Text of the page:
Mayor Eric Adams’s chief of staff, Frank Carone, recently met Las Vegas Sands’s chief executive Robert Goldstein at Mr. Goldstein’s Upper East Side pied-à-terre. Mr. Adams, who as a state senator led the gaming committee, wants New York City to get two of the three licenses the state is poised to authorize, his spokesman said, rather than see one of them end up in, perhaps, Long Island. His aides have spoken with several other casino operators, too.
Many lawmakers and lobbyists in Albany believe that two of the licenses are likely to be awarded to MGM and Genting, which operate the two so-called racinos — horse racetracks that have been refashioned as casino-like properties, albeit without games like blackjack or roulette — in Yonkers and Queens, which already employ thousands of union members.
Both facilities have ties with local stakeholders and could begin operating as full-scale casinos in a matter of months, quickly generating up to 5,000 new jobs and hundreds of millions of dollars in tax revenue for the state. Indeed, both companies have struck agreements with the Hotel and Gaming Trades Council to make a priority the hiring of hotel workers who underwent a union training program to become food service and maintenance workers.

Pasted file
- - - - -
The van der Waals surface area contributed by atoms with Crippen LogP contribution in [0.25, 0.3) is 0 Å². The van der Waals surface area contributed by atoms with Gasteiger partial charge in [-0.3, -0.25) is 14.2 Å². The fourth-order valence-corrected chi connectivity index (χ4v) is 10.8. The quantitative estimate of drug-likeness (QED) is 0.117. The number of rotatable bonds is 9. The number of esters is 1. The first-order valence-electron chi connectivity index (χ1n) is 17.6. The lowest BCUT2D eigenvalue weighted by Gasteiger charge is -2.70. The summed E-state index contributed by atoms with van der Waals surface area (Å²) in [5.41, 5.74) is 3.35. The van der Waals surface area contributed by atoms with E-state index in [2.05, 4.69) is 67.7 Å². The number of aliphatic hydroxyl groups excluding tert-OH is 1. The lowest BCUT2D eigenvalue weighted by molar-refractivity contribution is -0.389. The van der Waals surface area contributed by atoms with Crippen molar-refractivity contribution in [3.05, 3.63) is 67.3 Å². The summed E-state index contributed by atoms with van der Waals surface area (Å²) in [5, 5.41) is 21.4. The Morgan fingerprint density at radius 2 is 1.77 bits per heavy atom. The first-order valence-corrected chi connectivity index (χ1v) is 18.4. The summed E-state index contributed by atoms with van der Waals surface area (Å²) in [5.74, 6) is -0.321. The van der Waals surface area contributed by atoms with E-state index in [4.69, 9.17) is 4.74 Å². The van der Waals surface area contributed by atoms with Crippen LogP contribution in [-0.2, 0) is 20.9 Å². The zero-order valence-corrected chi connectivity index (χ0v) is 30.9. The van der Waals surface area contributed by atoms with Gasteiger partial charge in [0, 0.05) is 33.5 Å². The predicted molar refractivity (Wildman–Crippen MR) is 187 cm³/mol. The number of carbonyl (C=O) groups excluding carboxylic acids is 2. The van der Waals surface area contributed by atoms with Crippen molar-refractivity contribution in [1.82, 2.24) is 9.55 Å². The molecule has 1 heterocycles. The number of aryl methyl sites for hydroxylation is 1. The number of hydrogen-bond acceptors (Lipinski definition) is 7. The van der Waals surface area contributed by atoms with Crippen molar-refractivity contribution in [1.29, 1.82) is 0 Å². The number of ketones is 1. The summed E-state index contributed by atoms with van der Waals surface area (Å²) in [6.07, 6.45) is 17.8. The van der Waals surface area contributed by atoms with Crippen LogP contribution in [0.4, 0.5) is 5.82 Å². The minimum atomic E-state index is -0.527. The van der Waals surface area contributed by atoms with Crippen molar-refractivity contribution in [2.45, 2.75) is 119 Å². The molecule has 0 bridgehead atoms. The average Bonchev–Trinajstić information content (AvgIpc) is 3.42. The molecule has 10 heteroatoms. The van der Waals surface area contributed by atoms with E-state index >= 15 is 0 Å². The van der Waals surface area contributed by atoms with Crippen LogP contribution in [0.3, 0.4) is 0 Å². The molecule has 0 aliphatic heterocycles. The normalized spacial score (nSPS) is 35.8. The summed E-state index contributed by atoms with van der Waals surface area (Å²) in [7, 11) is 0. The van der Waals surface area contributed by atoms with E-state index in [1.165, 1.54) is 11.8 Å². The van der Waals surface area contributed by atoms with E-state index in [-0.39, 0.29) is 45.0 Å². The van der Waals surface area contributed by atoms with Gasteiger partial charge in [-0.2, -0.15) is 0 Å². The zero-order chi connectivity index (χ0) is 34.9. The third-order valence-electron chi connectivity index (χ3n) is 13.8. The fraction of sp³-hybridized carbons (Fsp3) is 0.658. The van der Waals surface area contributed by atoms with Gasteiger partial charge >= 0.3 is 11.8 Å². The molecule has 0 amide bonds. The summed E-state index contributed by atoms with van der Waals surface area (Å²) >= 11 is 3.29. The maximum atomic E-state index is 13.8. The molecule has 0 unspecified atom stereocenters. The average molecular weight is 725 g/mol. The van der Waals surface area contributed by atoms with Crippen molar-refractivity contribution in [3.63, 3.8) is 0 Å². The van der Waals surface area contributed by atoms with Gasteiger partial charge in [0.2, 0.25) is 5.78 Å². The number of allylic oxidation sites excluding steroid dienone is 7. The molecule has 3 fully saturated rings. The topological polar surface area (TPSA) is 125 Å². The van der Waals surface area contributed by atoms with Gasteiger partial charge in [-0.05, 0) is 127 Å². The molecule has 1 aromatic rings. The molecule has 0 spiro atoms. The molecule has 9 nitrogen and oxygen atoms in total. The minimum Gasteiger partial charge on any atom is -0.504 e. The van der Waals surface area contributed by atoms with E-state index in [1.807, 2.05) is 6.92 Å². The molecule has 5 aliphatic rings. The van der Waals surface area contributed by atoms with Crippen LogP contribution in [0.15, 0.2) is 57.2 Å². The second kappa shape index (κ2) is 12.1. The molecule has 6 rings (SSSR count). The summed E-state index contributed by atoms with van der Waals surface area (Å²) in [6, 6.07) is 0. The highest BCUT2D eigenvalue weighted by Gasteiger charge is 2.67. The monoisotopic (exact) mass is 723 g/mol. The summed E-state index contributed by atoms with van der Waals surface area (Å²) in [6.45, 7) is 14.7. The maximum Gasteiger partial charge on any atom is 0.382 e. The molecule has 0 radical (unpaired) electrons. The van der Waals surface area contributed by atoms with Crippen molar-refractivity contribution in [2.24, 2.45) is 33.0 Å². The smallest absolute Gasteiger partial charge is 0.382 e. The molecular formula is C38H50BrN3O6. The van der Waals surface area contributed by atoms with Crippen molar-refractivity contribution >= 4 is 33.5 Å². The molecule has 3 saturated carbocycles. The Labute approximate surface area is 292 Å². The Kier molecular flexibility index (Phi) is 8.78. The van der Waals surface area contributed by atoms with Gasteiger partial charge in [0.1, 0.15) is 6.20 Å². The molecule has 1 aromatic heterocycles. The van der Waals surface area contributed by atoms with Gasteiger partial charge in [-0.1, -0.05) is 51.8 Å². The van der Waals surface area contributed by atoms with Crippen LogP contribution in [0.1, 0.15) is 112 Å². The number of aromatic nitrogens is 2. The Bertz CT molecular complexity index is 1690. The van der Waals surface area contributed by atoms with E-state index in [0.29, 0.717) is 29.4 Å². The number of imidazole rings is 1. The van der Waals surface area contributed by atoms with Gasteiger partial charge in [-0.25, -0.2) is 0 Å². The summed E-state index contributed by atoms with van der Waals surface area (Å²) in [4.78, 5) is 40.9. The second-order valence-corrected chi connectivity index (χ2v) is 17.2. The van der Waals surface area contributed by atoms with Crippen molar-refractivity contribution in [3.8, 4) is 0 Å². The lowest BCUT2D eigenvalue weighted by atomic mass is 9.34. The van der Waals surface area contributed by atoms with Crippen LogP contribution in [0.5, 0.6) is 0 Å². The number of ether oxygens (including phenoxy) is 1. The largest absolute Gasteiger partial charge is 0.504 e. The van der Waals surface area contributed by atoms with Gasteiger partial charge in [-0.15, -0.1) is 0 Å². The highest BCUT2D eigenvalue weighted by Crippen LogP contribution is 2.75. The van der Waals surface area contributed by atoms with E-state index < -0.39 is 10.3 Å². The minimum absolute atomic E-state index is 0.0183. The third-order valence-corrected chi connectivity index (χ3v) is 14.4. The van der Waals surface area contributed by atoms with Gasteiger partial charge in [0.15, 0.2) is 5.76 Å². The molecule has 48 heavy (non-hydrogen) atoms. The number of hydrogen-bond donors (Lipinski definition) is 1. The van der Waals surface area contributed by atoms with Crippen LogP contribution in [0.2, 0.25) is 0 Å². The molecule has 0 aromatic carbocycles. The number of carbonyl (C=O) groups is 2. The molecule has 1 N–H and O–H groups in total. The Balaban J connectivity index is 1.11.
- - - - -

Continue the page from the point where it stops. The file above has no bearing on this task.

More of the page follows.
State Senator Joseph Addabbo Jr., a Democrat and chairman of the committee that oversees casinos, said that awarding two of the licenses to MGM and Genting “is probably the most popular scenario, with nothing being a given, because it should be an open process.” Genting’s Resorts World Casino is in his district.
The competition for the third, and possibly only unclaimed license, has spurred a lobbying frenzy, with pitches ranging from a casino next to the Water Club on the East River to what State Senator Liz Krueger, a Democrat from the Upper East Side helping lead state budget negotiations, describes as “a fancy Monaco-like casino on the top floor of Saks.”
A spokeswoman for Saks declined to comment.
“The third casino shouldn’t go anywhere but Manhattan,” said Michael O’Keeffe, the owner of the Water Club, who argued Manhattan is ideal for a small, high-end, Monte Carlo-style casino that will cater to a different market than casinos in Queens and Yonkers. “There’d be no taking money away from poor people who can’t afford to gamble.”
The flurry of proposals for a Manhattan casino carries no guarantee of success. Legislators are likely to require some semblance of local approval for a casino, and opposition among local legislators in Manhattan runs high.